The Kenyan government has urged all its citizens to leave Iraq immediately.
The group linked its hostages to "US cowboy occupiers"
The announcement by government spokesman Alfred Mutua came a day after three Kenyan lorry drivers were taken hostage by an Iraqi militant group.
The group, calling itself The Holders of the Black Banners, also seized three Indians and an Egyptian.
The group said it would behead one of its hostages every 72 hours if the Kuwaiti company employing the men did not leave Iraq.
"We urge all Kenyans in Iraq to leave at once and all those in neighbouring countries, such as Kuwait and Saudi Arabia, to register with the Kenyan mission in Kuwait," Mr Mutua told a news conference in the capital, Nairobi.
He said that "Kenya has no intent of interfering with the lives of the Iraqi people and that we are discouraging our citizens from participating in work that takes them to Iraq".
Mr Mutua added that the government was working together with the Kuwaiti firm - Kuwait and Gulf Link Transport Company - to secure the hostages' release.
"We are in contact with the owner of the company and he has assured us he is doing all he can," Mr Mutua said.
Kenyan officials are quoted as saying they do not know how many Kenyans are in Iraq.
Earlier, relatives of one of the Kenyan captives, Ibrahim Khamis, appealed for his release.
"He is a good Muslim trying to support his wife and four children and the kidnappers should consider that," said his brother Faiz Khamis.
"Our brother bore no ill-will to the people of Iraq."
Earlier on Thursday, Indian Foreign Minister Natwar Singh issued an appeal asking for the three Indian hostages to be released.
The Iraqi group made its threat in a statement issued to news agencies and in a videotape aired by al-Arabiya television.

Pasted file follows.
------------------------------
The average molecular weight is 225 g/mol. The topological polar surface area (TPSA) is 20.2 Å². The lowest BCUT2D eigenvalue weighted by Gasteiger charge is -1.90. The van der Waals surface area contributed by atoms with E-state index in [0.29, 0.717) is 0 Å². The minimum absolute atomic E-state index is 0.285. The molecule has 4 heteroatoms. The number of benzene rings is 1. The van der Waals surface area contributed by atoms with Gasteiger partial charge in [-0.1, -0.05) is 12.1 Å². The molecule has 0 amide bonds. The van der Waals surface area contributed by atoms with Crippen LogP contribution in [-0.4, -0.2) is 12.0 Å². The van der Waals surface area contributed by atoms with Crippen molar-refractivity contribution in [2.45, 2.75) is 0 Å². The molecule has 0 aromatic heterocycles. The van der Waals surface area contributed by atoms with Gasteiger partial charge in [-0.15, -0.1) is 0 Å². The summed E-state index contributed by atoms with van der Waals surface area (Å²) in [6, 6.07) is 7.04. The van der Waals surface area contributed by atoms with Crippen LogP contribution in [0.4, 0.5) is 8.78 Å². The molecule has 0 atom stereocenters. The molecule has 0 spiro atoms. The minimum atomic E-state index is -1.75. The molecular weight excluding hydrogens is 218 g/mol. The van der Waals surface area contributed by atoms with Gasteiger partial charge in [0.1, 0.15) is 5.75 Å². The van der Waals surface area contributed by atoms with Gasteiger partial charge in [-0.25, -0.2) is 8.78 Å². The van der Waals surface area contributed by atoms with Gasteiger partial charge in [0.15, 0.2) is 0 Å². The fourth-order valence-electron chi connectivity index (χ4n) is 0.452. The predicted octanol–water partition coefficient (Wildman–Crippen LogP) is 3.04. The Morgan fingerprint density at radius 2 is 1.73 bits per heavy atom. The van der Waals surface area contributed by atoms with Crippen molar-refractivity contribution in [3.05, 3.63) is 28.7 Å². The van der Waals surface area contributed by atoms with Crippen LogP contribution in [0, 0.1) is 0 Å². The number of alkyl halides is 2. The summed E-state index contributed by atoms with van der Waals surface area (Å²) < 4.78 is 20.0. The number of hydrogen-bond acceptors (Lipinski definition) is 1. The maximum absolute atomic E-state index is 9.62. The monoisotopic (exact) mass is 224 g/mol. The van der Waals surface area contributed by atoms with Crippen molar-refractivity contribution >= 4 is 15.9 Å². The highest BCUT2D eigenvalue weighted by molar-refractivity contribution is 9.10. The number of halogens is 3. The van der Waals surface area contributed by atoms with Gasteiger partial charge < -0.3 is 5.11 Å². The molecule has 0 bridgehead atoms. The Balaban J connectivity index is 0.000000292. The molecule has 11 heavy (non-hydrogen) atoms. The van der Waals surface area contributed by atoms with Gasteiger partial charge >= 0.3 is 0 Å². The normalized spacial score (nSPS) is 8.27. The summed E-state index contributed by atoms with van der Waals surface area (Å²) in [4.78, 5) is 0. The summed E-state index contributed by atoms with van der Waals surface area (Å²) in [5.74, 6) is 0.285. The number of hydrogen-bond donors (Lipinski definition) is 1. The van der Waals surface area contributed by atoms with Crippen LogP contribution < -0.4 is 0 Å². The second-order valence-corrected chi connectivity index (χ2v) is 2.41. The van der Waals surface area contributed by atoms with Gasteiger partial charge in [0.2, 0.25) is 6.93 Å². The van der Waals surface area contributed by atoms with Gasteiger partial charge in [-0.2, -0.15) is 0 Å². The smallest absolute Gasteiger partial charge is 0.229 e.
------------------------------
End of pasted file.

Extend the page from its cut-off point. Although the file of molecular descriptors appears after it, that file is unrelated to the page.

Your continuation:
It said it would behead one of its hostages every 72 hours if the company did not leave the country.
The statement set a deadline starting at 2000 local time (1600 GMT) on Wednesday.
The militants also called on India, Kenya and Egypt - none of which are part of the US-led military coalition in Iraq - to withdraw their personnel.
Adopting new tactics?
The latest kidnappings came a day after another militant group in Iraq released Filipino truck driver Angelo de la Cruz because his country had pulled out its 51-strong peacekeeping force.
US officials see a direct link between the abductions and the decision of the Philippines government, the BBC's Middle East analyst Roger Hardy says.
He says that Americans also believe the various insurgent groups may be adopting new tactics.
After the end-of-June handover of power to an interim Iraqi government, there was a relative lull in the violence, but now the suicide bombings have resumed, and so have the kidnappings.
The new prime minister, Ayad Allawi, remains doggedly upbeat, insisting he and his team can get on top of the violence, but it looks unlikely he will get quick results, our analyst adds.